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Flag of Serbia

Ratio 2:3
Adoption 2004
Design A horizontal tricolour of red, blue, and white; charged with the lesser Coat of arms left of centre. [0]


The 1835 Sretenje Constitution described the colours of the Serbian flag as bright red, white and čelikasto-ugasita (that could be translated as steelish-dark). The constitution was criticized, especially by Russia, and the flag was specifically singled out as being similar to the revolutionary flag of France. Soon afterwards, Miloš Obrenović was requesting to the Porte that the new constitution should contain an article about the flag and coat of arms, and subsequent ferman (1835) allowed Serbs to use their own maritime flag, which will have "upper part of red, middle of blue, and lower of white", which is the first appearance of the colours that are used today.

Serbia used the red, blue and white tricolour continuously from 1835 until 1918 when Serbia joined the Kingdom of Serbs, Croats and Slovenes, later known as Yugoslavia.

After World War II, Yugoslavia was reformed into a socialist federal republic, composed of six republics, one of which was Serbia. Each republic was entitled to its own flag on the condition that it contained the socialist red star. Following the breakup of Yugoslavia, Serbia initially continued using the same flag; the 1990 Constitution of Serbia stated that flag and coat of arms of Serbia can only be changed by the same procedure used to change the constitution itself, which required absolute majority of voters to support it. 1992 Serbian constitutional referendum asked the voters to choose between the flag with and without the star, with red star gaining the majority of votes, however not the absolute majority of voters. The red star was nonetheless removed from the flag in 1992 by a recommendation by the Serbian parliament; however, the coat of arms remained unchanged. In 2003, however, the government of Serbia issued a recommendation on flag and coat of arms use, that preferred using different symbols from the ones in the constitution. The 2006 Constitution of Serbia stated that state emblems would be regulated by law; the recommendation remained in use until 11 May 2009, when the actual flag law was enacted. On November 11, 2010, a visual redesign of the coat of arms was enacted, which is currently used on the state flag. [0]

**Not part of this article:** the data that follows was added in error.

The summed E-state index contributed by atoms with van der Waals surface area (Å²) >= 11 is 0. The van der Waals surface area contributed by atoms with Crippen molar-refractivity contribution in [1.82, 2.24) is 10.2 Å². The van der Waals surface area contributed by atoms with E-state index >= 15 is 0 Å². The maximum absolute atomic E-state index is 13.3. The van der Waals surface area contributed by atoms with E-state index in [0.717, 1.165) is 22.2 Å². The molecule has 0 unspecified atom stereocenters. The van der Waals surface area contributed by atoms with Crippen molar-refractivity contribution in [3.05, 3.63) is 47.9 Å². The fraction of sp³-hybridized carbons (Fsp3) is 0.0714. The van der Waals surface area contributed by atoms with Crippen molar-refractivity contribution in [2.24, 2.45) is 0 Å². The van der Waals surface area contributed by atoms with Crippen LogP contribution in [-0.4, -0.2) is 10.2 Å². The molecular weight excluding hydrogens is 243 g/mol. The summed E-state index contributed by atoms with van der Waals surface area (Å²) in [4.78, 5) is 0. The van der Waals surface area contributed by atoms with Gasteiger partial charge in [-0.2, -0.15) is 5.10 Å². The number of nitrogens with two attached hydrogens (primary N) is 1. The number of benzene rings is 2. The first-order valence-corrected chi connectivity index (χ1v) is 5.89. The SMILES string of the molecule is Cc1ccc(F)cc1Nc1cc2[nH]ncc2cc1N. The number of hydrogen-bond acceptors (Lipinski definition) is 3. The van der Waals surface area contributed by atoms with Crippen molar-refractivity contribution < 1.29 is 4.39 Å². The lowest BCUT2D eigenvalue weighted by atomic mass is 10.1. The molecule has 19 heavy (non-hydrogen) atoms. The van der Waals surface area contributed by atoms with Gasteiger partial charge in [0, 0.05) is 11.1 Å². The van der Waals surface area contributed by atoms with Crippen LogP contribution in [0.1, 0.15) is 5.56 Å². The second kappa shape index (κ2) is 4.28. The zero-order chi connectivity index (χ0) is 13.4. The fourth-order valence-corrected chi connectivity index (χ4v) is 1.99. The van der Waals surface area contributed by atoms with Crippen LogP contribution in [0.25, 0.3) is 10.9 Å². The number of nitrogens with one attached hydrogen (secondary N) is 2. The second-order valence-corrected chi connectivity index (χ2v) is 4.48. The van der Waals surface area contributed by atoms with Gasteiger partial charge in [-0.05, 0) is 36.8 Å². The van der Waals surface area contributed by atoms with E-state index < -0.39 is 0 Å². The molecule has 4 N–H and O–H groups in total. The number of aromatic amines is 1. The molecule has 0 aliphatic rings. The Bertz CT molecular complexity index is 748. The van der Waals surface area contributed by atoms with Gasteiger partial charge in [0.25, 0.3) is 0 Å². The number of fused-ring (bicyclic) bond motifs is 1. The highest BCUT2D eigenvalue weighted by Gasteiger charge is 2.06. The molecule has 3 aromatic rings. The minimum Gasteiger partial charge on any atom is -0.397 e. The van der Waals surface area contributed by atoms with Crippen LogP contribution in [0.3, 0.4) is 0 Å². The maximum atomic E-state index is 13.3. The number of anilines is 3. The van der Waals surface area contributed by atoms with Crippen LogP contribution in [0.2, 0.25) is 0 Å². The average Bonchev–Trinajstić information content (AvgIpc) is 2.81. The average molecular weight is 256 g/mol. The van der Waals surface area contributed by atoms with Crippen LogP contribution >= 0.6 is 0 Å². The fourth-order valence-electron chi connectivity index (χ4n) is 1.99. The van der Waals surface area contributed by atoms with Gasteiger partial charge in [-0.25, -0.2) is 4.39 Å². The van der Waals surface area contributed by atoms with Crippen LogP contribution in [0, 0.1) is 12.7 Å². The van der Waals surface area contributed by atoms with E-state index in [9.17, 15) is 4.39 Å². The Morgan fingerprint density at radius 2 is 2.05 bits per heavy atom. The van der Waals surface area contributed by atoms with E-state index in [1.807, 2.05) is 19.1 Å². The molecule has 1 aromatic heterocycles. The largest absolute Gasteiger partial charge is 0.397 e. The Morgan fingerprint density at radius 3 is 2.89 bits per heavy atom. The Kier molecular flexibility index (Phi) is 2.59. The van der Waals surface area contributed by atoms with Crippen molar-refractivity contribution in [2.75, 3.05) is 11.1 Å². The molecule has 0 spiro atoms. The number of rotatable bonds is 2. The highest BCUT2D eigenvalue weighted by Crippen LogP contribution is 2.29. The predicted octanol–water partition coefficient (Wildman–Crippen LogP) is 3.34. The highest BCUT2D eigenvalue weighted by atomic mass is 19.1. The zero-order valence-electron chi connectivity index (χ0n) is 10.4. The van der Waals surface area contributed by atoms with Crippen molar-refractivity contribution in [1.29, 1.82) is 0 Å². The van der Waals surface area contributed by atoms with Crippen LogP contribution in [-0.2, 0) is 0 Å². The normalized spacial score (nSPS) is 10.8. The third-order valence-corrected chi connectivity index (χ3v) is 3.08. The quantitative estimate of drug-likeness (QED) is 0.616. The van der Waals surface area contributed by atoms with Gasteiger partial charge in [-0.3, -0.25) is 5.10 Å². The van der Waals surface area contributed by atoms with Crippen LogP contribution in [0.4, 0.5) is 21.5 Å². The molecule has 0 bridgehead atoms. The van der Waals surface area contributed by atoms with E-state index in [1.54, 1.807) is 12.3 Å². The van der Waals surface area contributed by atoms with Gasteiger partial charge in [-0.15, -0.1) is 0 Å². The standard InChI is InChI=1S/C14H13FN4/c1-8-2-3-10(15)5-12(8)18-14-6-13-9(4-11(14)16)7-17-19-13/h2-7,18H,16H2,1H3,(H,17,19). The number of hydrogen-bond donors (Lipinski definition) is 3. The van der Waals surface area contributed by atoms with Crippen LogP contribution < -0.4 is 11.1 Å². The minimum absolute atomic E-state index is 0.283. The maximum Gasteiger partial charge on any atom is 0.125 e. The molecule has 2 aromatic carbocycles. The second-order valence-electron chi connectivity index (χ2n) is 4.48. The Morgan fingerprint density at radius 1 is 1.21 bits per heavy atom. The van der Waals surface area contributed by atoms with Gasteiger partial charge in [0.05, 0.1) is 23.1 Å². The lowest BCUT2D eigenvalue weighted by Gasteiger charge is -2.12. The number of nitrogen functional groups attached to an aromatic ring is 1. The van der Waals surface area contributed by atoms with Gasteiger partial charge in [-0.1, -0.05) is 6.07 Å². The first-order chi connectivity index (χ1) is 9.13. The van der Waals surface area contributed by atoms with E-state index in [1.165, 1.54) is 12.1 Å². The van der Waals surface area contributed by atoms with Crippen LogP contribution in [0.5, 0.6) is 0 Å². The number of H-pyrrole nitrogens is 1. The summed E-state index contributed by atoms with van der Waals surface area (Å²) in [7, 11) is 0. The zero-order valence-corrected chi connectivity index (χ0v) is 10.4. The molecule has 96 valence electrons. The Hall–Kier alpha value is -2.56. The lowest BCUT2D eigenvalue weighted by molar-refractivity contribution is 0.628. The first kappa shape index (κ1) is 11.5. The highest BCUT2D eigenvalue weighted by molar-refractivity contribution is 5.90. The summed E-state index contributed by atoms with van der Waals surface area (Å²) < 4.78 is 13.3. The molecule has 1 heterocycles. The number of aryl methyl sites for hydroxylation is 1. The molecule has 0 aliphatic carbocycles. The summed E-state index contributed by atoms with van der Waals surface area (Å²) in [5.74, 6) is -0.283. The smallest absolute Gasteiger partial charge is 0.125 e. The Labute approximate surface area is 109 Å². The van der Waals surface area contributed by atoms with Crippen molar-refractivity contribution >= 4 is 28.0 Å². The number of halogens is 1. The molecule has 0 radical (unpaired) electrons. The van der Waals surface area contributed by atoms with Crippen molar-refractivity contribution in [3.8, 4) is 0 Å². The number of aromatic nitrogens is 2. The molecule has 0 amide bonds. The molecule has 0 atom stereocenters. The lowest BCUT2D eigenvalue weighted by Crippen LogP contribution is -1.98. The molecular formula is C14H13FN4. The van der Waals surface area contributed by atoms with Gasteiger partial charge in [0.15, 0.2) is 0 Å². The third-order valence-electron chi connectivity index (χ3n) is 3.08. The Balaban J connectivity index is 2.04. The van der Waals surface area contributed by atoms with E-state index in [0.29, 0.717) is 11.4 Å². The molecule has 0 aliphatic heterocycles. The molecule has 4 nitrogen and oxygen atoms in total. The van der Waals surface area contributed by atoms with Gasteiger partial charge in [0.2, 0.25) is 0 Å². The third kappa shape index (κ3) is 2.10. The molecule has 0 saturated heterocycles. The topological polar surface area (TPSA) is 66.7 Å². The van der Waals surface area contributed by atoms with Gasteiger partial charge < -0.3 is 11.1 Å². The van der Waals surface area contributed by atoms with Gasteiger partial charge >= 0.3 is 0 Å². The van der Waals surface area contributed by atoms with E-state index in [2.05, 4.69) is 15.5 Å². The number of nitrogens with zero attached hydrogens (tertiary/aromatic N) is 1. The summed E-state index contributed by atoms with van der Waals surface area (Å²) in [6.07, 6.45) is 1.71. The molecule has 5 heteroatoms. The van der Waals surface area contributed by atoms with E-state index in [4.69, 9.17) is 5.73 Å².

The Pan-Slav colors (red, blue and white) represent freedom and revolutionary ideals.

the principal field of the coat of arms represents the Serbian state and displays a white two-headed eagle on a red shield; a smaller red shield on the eagle represents the Serbian nation, and is divided into four quarters by a white cross; interpretations vary as to the meaning and origin of the white, curved symbols resembling firesteels or Cyrillic "C's" in each quarter; a royal crown surmounts the coat of arms. [1]